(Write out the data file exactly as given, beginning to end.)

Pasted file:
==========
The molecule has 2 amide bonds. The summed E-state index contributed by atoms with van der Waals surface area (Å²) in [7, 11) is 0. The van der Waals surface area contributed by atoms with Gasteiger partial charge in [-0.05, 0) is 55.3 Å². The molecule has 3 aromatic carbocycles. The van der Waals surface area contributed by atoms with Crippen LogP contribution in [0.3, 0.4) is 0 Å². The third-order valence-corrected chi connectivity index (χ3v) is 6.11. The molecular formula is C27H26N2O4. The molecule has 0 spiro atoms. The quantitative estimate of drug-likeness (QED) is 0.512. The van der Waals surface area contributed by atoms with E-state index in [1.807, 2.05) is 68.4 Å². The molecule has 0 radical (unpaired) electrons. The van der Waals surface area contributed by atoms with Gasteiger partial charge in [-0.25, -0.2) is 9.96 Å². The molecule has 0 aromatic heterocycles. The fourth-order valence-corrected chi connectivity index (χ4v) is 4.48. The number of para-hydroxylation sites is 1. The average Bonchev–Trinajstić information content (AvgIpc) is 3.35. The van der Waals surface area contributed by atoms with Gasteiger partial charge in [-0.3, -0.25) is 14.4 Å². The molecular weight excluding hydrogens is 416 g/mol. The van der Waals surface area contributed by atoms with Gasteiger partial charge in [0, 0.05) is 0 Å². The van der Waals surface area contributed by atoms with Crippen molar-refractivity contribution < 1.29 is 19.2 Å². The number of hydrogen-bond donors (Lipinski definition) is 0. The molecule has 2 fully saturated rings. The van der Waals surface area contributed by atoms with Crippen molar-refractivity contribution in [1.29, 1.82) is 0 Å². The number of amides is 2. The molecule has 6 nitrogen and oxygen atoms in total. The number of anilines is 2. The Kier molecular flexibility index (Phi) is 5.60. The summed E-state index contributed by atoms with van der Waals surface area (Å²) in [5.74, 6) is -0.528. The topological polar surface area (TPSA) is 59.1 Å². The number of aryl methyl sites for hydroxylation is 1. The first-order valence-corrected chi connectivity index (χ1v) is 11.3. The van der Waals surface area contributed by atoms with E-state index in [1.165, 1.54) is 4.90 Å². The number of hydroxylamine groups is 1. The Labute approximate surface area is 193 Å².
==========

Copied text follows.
The molecule has 2 amide bonds. The summed E-state index contributed by atoms with van der Waals surface area (Å²) in [7, 11) is 0. The van der Waals surface area contributed by atoms with Gasteiger partial charge in [-0.05, 0) is 55.3 Å². The molecule has 3 aromatic carbocycles. The van der Waals surface area contributed by atoms with Crippen LogP contribution in [0.3, 0.4) is 0 Å². The third-order valence-corrected chi connectivity index (χ3v) is 6.11. The molecular formula is C27H26N2O4. The molecule has 0 spiro atoms. The quantitative estimate of drug-likeness (QED) is 0.512. The van der Waals surface area contributed by atoms with E-state index in [1.807, 2.05) is 68.4 Å². The molecule has 0 radical (unpaired) electrons. The van der Waals surface area contributed by atoms with Gasteiger partial charge in [-0.25, -0.2) is 9.96 Å². The molecule has 0 aromatic heterocycles. The fourth-order valence-corrected chi connectivity index (χ4v) is 4.48. The number of para-hydroxylation sites is 1. The average Bonchev–Trinajstić information content (AvgIpc) is 3.35. The van der Waals surface area contributed by atoms with Gasteiger partial charge in [-0.3, -0.25) is 14.4 Å². The molecular weight excluding hydrogens is 416 g/mol. The van der Waals surface area contributed by atoms with Gasteiger partial charge in [0, 0.05) is 0 Å². The van der Waals surface area contributed by atoms with Crippen molar-refractivity contribution < 1.29 is 19.2 Å². The number of hydrogen-bond donors (Lipinski definition) is 0. The molecule has 2 fully saturated rings. The van der Waals surface area contributed by atoms with Crippen molar-refractivity contribution in [1.29, 1.82) is 0 Å². The number of amides is 2. The molecule has 6 nitrogen and oxygen atoms in total. The number of anilines is 2. The Kier molecular flexibility index (Phi) is 5.60. The summed E-state index contributed by atoms with van der Waals surface area (Å²) in [5.74, 6) is -0.528. The topological polar surface area (TPSA) is 59.1 Å². The number of aryl methyl sites for hydroxylation is 1. The first-order valence-corrected chi connectivity index (χ1v) is 11.3. The van der Waals surface area contributed by atoms with E-state index in [1.165, 1.54) is 4.90 Å². The number of hydroxylamine groups is 1. The Labute approximate surface area is 193 Å².